While driving up to Copper Harbor two days before we'd noticed the turnoff for the Scenic Drive. Saturday, we took it. This brought us to the West Bluff, 726 feet above lake level, 1,328 feet above sea level. It was a neat spot, a bluff as said high enough up we could peer at towns and tree-hidden roads and the great flatness of Lake Superior. And ... ham radio operators.
There were several vans set up there, with the back doors open and small pods of older white guys sitting beside big antennas and talking into microphones. And getting back the slightly tinny audio of single-sideband reception. The occasional Morse Code beeps. There was a ham radio event going on, a race to get as many contacts and on as many bands as possible. Altitude and clear horizons are always great aides to distance, and to reception. This stirred my thoughts about getting a ham radio for myself, or at least meeting up with whatever clubs might be at Michigan State or the Lansing area. I'm pretty sure the groups of people, working hard on these technical contraptions, and touching people far away --- I was able to identify some of the locations from callsigns, despite my aged and limited ham skills --- enchanted bunny_hugger. Between that and the QSL cards book she's probably ready to have a new hobby.
Besides ham radio, though, there was the beauty of being at a great height over wonderful scenery. We spent a good while walking around there, soaking in the sense of enormity. And yes, trying to take photographs, that are these sad suggestions of what was interesting. The frame of the computer screen keeps that from being as encompassing and staggering as the reality was. But I would do what I could, particularly, stepping close enough to the edges of the bluff to make bunny_hugger nervous but the photographs better. And, now that I'm safely far from the edges of anything, my toes feel this terrifying chill about what might have happened had I slipped. Well, it's all gorgeous stuff, and a good chance to learn what we can do with fields of depth in our cameras.
We took the precariously steep remainder of the scenic trail. We did stop at the Copper Harbor Overlook, which offered a fine view of the town of Copper Harbor. While waiting there we overheard another family that certainly sounded British roaming around the overlook themselves, and trying to rope their kid back after he got a little too excited. It was a gorgeous spot, though. And we could even see, from above, the Copper Harbor Lighthouse again.
Since we were nearby we decided to give another try at the Copper Harbor lighthouse letterbox. We have no luck, again, and I think this is the time when we lost bunny_hugger's lens cap. We stopped in the city to get some snacks and to plan next actions.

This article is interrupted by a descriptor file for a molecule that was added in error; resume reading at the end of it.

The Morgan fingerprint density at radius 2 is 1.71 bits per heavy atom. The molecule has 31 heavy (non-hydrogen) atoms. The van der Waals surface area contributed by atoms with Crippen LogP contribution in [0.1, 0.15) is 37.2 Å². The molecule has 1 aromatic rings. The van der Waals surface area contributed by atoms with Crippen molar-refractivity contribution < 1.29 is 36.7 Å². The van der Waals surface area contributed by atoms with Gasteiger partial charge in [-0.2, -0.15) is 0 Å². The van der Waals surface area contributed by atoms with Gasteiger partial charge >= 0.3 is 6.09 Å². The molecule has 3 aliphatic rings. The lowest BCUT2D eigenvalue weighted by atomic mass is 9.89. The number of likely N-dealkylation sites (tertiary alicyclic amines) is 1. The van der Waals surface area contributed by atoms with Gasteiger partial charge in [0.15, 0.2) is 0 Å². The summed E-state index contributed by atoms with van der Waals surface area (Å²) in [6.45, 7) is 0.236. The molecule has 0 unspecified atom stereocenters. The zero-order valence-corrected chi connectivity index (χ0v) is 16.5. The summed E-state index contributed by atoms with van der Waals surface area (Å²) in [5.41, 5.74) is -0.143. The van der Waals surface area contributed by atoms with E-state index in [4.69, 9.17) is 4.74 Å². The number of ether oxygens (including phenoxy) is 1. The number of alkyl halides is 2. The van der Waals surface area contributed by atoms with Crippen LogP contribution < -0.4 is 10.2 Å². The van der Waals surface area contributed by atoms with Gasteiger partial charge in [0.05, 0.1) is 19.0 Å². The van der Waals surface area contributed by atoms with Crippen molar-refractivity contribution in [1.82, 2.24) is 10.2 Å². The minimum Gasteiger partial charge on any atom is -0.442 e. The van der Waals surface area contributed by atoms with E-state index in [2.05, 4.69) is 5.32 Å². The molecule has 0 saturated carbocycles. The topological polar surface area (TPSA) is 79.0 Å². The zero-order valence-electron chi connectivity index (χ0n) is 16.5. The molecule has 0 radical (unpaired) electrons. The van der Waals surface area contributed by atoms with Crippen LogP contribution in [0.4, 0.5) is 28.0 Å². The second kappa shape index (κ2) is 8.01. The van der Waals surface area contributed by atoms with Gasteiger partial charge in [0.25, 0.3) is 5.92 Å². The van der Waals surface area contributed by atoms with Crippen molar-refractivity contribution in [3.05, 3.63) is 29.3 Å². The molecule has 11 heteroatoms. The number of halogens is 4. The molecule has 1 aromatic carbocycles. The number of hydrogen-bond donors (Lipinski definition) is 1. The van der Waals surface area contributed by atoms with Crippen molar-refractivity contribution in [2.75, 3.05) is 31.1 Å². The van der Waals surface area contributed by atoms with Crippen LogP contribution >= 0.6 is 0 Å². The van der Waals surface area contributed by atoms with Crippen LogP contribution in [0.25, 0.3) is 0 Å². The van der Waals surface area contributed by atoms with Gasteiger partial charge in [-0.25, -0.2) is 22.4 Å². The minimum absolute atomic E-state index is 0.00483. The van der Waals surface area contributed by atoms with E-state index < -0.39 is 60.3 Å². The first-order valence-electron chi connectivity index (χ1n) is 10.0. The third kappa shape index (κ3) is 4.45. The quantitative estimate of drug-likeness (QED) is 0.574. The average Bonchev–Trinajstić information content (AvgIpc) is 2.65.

One was to go to the Sand Hills Lighthouse. The lighthouse itself is now a bed-and-breakfast, and the sign outside warns that it's open for lighthouse-tourists only earlier in the day than we got there. bunny_hugger ventured along the driveway and took some photographs. The Sand Hills Lighthouse has a stamp, too, but only by mailing in a request. bunny_hugger did that and got the stamp back a week or two after our trip.
There's also, near the lighthouse, a letterbox. This was exciting to find because the spot for it was just, you know, the side of the highway. Not a busy highway, just your average puttering county road. And this time, the letterbox practically leapt into our hands.
The afternoon was wearing thin and we drove back towards Hancock. And we were passing by Calumet with better ideas where to find the graveyard with George Gipp. And the letterbox that contained. We found the site fine; what we didn't realize was its hours. The front gate was already closed. If we knew precisely where to go we might have dared drive in the exit and try to dash through the sites but this seemed foolish. So that letterbox remains, to us, a mystery.
For dinner we went back to Houghton, once more to The Library, where we got the other vegetarian entrees this time. And got to look through other books, some of them Readers Digest Condensed Books.
We went back to our rented house again --- somehow I was still having trouble realizing it was coming up on the road, and kept overshooting --- wondering if this might finally be the time we meet our hosts. We heard, in the distance, the sound of their TV going, but all the lights on the main floor of the house were off so probably it was just them in their bed. We went downstairs quietly and figured out plans for Sunday, our last full day in the area.
Trivia: In its first decade the National League fielded between six and twelve teams per year in 21 different cities, with several teams folding midseason. Source: Labor and Capital In 19th Century Baseball, Robert P Gelzheiser.
Currently Reading: The Beer and Whiskey League: The Illustrated History of the American Association, Baseball's Renegade Major League, David Nemec.
PS: My 2018 Mathematics A To Z: e, and as ever, the little things take the greatest pile of words to describe.
PPS: Kings Island, some more.
Suddenly a small cloud of afternoon to evening shower-rabbits chins the box so we know it's hers.
Bunnies forming a natural Polyominoes puzzle.
Woodstock Express, the junior wooden roller coaster that in previous eras in Kings Island history has been named the Fairy Odd Coaster, the Beastie, and the Scooby Doo. The queue rises up so you walk over the departure loop between the station and the lift hill.